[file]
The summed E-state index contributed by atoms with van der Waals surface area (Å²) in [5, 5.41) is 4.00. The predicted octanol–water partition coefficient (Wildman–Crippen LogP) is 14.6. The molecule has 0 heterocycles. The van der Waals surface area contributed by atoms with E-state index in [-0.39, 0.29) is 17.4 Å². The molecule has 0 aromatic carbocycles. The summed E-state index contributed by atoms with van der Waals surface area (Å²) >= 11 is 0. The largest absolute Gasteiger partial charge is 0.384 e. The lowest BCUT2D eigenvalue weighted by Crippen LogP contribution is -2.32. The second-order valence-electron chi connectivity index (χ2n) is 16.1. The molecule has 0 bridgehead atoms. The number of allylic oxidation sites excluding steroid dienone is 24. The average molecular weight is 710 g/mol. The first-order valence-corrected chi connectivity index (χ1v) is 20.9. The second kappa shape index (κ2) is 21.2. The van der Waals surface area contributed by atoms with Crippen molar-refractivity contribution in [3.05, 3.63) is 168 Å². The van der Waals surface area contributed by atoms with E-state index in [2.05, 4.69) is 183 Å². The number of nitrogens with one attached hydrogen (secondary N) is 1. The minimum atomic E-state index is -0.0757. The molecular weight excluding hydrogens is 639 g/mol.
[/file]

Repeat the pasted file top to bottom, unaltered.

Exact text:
The summed E-state index contributed by atoms with van der Waals surface area (Å²) in [5, 5.41) is 4.00. The predicted octanol–water partition coefficient (Wildman–Crippen LogP) is 14.6. The molecule has 0 heterocycles. The van der Waals surface area contributed by atoms with E-state index in [-0.39, 0.29) is 17.4 Å². The molecule has 0 aromatic carbocycles. The summed E-state index contributed by atoms with van der Waals surface area (Å²) >= 11 is 0. The largest absolute Gasteiger partial charge is 0.384 e. The lowest BCUT2D eigenvalue weighted by Crippen LogP contribution is -2.32. The second-order valence-electron chi connectivity index (χ2n) is 16.1. The molecule has 0 bridgehead atoms. The number of allylic oxidation sites excluding steroid dienone is 24. The average molecular weight is 710 g/mol. The first-order valence-corrected chi connectivity index (χ1v) is 20.9. The second kappa shape index (κ2) is 21.2. The van der Waals surface area contributed by atoms with Crippen molar-refractivity contribution in [3.05, 3.63) is 168 Å². The van der Waals surface area contributed by atoms with E-state index in [2.05, 4.69) is 183 Å². The number of nitrogens with one attached hydrogen (secondary N) is 1. The minimum atomic E-state index is -0.0757. The molecular weight excluding hydrogens is 639 g/mol.